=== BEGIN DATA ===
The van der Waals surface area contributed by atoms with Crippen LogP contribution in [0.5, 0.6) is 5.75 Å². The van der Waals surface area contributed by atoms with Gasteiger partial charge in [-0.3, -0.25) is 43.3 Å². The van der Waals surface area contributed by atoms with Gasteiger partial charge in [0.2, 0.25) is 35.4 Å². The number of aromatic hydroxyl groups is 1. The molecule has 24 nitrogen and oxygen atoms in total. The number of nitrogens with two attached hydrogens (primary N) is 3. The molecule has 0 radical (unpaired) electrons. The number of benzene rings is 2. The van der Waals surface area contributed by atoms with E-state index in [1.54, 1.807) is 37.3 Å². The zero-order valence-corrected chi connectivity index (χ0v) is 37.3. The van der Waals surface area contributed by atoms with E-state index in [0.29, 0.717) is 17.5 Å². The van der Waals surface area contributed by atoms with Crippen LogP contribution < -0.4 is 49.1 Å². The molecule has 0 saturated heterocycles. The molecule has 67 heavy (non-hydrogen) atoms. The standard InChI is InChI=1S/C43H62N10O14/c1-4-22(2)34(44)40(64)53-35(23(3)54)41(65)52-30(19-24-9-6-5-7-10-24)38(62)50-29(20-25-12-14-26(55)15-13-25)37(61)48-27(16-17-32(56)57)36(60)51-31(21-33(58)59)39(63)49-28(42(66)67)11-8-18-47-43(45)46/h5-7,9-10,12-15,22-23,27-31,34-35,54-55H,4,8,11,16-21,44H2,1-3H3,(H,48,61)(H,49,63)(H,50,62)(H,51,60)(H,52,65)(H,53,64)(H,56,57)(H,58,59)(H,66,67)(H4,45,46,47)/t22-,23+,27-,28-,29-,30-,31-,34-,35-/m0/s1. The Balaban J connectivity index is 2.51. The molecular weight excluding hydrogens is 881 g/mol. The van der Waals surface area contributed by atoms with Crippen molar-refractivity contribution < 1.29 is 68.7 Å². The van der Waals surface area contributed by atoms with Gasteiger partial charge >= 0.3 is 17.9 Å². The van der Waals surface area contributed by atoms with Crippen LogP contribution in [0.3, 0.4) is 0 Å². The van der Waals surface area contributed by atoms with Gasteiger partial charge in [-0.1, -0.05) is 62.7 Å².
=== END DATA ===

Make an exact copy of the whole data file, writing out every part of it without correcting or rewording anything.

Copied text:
The van der Waals surface area contributed by atoms with Crippen LogP contribution in [0.5, 0.6) is 5.75 Å². The van der Waals surface area contributed by atoms with Gasteiger partial charge in [-0.3, -0.25) is 43.3 Å². The van der Waals surface area contributed by atoms with Gasteiger partial charge in [0.2, 0.25) is 35.4 Å². The number of aromatic hydroxyl groups is 1. The molecule has 24 nitrogen and oxygen atoms in total. The number of nitrogens with two attached hydrogens (primary N) is 3. The molecule has 0 radical (unpaired) electrons. The number of benzene rings is 2. The van der Waals surface area contributed by atoms with E-state index in [1.54, 1.807) is 37.3 Å². The zero-order valence-corrected chi connectivity index (χ0v) is 37.3. The van der Waals surface area contributed by atoms with E-state index in [0.29, 0.717) is 17.5 Å². The van der Waals surface area contributed by atoms with Crippen LogP contribution < -0.4 is 49.1 Å². The molecule has 0 saturated heterocycles. The molecule has 67 heavy (non-hydrogen) atoms. The standard InChI is InChI=1S/C43H62N10O14/c1-4-22(2)34(44)40(64)53-35(23(3)54)41(65)52-30(19-24-9-6-5-7-10-24)38(62)50-29(20-25-12-14-26(55)15-13-25)37(61)48-27(16-17-32(56)57)36(60)51-31(21-33(58)59)39(63)49-28(42(66)67)11-8-18-47-43(45)46/h5-7,9-10,12-15,22-23,27-31,34-35,54-55H,4,8,11,16-21,44H2,1-3H3,(H,48,61)(H,49,63)(H,50,62)(H,51,60)(H,52,65)(H,53,64)(H,56,57)(H,58,59)(H,66,67)(H4,45,46,47)/t22-,23+,27-,28-,29-,30-,31-,34-,35-/m0/s1. The Balaban J connectivity index is 2.51. The molecular weight excluding hydrogens is 881 g/mol. The van der Waals surface area contributed by atoms with Crippen molar-refractivity contribution < 1.29 is 68.7 Å². The van der Waals surface area contributed by atoms with Gasteiger partial charge >= 0.3 is 17.9 Å². The van der Waals surface area contributed by atoms with Crippen LogP contribution in [0.3, 0.4) is 0 Å². The van der Waals surface area contributed by atoms with Gasteiger partial charge in [-0.1, -0.05) is 62.7 Å².